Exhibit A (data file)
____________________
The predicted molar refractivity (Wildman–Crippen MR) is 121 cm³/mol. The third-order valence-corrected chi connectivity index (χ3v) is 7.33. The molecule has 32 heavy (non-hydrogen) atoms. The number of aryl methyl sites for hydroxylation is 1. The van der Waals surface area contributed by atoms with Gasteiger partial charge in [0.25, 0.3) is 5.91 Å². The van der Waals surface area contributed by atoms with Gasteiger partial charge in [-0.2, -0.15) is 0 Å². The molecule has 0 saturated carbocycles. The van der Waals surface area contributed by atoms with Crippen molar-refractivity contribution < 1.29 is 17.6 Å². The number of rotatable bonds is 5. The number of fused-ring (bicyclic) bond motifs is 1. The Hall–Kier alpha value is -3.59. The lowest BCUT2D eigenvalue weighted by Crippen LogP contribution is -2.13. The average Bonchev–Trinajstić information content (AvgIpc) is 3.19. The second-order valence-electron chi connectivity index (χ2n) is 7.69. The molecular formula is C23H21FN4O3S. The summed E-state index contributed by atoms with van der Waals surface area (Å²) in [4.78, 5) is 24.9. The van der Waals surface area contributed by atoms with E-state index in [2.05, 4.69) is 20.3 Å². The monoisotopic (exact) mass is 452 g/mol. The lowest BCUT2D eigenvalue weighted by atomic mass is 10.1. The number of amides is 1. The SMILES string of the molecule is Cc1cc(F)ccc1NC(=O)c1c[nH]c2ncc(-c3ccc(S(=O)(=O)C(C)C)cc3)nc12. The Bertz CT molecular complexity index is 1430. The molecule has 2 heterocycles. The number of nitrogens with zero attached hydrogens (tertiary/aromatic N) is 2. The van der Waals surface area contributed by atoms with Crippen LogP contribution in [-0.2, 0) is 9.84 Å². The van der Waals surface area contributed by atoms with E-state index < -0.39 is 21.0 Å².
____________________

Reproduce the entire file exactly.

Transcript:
The predicted molar refractivity (Wildman–Crippen MR) is 121 cm³/mol. The third-order valence-corrected chi connectivity index (χ3v) is 7.33. The molecule has 32 heavy (non-hydrogen) atoms. The number of aryl methyl sites for hydroxylation is 1. The van der Waals surface area contributed by atoms with Gasteiger partial charge in [0.25, 0.3) is 5.91 Å². The van der Waals surface area contributed by atoms with Gasteiger partial charge in [-0.2, -0.15) is 0 Å². The molecule has 0 saturated carbocycles. The van der Waals surface area contributed by atoms with Crippen molar-refractivity contribution < 1.29 is 17.6 Å². The number of rotatable bonds is 5. The number of fused-ring (bicyclic) bond motifs is 1. The Hall–Kier alpha value is -3.59. The lowest BCUT2D eigenvalue weighted by Crippen LogP contribution is -2.13. The average Bonchev–Trinajstić information content (AvgIpc) is 3.19. The second-order valence-electron chi connectivity index (χ2n) is 7.69. The molecular formula is C23H21FN4O3S. The summed E-state index contributed by atoms with van der Waals surface area (Å²) in [4.78, 5) is 24.9. The van der Waals surface area contributed by atoms with E-state index in [2.05, 4.69) is 20.3 Å². The monoisotopic (exact) mass is 452 g/mol. The lowest BCUT2D eigenvalue weighted by atomic mass is 10.1. The number of amides is 1. The SMILES string of the molecule is Cc1cc(F)ccc1NC(=O)c1c[nH]c2ncc(-c3ccc(S(=O)(=O)C(C)C)cc3)nc12. The Bertz CT molecular complexity index is 1430. The molecule has 2 heterocycles. The number of nitrogens with zero attached hydrogens (tertiary/aromatic N) is 2. The van der Waals surface area contributed by atoms with Crippen LogP contribution in [-0.2, 0) is 9.84 Å². The van der Waals surface area contributed by atoms with E-state index < -0.39 is 21.0 Å².